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    It just occurred to me that due to loft insulation, it wouldn’t really be possible to insert an inspection camera through the ceiling.

    I'm thinking of getting a loft hatch.
     
  15. Londoner2

    Londoner2

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    In london over past 6 weeks we had 2 episodes of heavy rain, i had a loft conversion in 2016 with 3 x velux fitted.

    On 21st july very heavy rain, on 1 window rain started to leak bottom left corner, after rain stopped i looked and cleared some debris and was good after this.

    Then v heavy rain again on 1st week of aug, a slight wet patch developed on top of frame of same velux window, rain stopped but no debris found.

    Since then we have had rain but no leaks. I think the sheer volume of water meant it came over the protective flashings and caused a minor leak somewhere.
     
  16. MoonMan2

    MoonMan2

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    I had another roofer out last week to take a look. He spent quite a bit of time looking at the roof. He came to the conclusion that the roof was unlikely to be causing the ingress and that the problem was likely coming from elsewhere.

    A couple of days later, I looked at my neighbour's house (which is identical to mine, only without the extension) and noticed he has two vent pipes where my extension room is built over.

    In the picture below I've drawn, in blue, the outline of my extension on my neighbour's house:

    20210830_201627.jpg

    The white plastic pipe on the left is an overflow from the bathroom toilet and the one on the right (I believe) is some sort of overflow from the hot water tank.

    In looking at my bathroom toilet and lifting the hood off the tank, I saw that it has been trickle overflowing. I immediately cut off the water supply to this toilet and within a couple of hours, a wet patch on my extension ceiling began to dry out. You'll see from the above pic that the white plastic pipe is just-on or just-below the roofline of my extension.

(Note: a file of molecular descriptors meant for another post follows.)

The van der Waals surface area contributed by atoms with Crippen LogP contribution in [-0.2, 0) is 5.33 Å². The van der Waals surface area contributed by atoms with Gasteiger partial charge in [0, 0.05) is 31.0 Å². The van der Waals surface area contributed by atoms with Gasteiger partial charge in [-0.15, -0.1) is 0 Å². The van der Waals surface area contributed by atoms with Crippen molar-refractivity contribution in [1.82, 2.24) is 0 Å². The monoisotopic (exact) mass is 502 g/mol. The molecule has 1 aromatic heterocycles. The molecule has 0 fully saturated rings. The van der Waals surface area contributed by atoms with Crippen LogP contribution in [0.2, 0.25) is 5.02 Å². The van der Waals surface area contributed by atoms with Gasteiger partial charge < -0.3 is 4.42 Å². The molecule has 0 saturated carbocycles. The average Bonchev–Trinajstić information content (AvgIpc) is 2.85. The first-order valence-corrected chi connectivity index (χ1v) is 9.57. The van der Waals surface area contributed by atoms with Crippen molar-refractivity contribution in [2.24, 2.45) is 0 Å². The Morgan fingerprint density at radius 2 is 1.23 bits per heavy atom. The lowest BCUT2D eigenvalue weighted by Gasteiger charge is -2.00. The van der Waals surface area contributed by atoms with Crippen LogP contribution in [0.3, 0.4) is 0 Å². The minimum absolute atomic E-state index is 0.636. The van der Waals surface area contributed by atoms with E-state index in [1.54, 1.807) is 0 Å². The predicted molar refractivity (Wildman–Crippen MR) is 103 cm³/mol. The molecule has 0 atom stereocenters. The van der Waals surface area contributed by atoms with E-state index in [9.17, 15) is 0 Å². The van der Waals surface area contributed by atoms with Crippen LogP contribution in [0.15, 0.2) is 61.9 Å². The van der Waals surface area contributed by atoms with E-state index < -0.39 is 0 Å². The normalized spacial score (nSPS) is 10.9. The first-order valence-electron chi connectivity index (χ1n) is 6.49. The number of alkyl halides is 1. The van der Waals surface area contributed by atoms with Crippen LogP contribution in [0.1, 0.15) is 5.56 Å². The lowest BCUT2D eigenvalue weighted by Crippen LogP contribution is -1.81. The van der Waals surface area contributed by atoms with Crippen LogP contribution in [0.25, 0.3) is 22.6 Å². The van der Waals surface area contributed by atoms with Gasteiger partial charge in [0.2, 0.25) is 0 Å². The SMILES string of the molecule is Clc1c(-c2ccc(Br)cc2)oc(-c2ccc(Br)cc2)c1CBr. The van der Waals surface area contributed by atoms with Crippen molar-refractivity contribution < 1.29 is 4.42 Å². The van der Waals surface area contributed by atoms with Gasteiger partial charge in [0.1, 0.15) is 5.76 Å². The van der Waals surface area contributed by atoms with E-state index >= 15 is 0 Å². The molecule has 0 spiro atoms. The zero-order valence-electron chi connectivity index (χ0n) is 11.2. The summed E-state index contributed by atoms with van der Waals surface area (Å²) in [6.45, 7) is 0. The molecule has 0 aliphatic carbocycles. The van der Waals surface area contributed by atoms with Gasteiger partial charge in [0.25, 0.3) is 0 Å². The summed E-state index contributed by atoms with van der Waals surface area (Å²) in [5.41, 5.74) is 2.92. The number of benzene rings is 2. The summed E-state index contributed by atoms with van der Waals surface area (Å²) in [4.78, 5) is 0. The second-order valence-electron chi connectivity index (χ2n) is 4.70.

So I pulled back the lead flashes to see if I could find the 'missing' pipe. The yellow circle indicates where I believe it should be:

    20210830_201836.jpg

    A bit closer:
    20210830_201859.jpg


    No pipe to be seen, it's just out-of-sight, by the roofline.

    Now, if you check this thread:

    https://www.diynot.com/diy/threads/water-pump-stopped-in-central-heating.575440/page-4

    you will see that I installed a new water pump in my central heating system a couple of days before I noticed the bad water splurging on my ceiling.

    Now this is where my story becomes complicated. I believe the thermostat on my hot water tank was faulty as I had to wrench it up to full in order for it to heat the water, albeit to scalding hot. So is the reason for the main splurge of water in my extension ceiling because of the new, better working pump, operating with a faulty thermostat, causing it to eject water from the external 'exhaust' pipe, right onto my ceiling?

    I replaced the thermostat on Saturday and tried heating the water (thermostat set at 60 degrees) and the system worked well; in fact the bath actually filled up quicker! More importantly, there was no water ingression to my extension ceiling.

    Have I solved this kinundrum? Did the builder's simply attach the extension, ignoring these vent pipes?

    The nuisance fact is when I installed my water pump there was bouts of very heavy rain for that day and the next couple after it.

    The next bout of heavy rain will reveal all...
     
  17. Alastairreid

    Alastairreid

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    Sounds promising, good bit of detective work.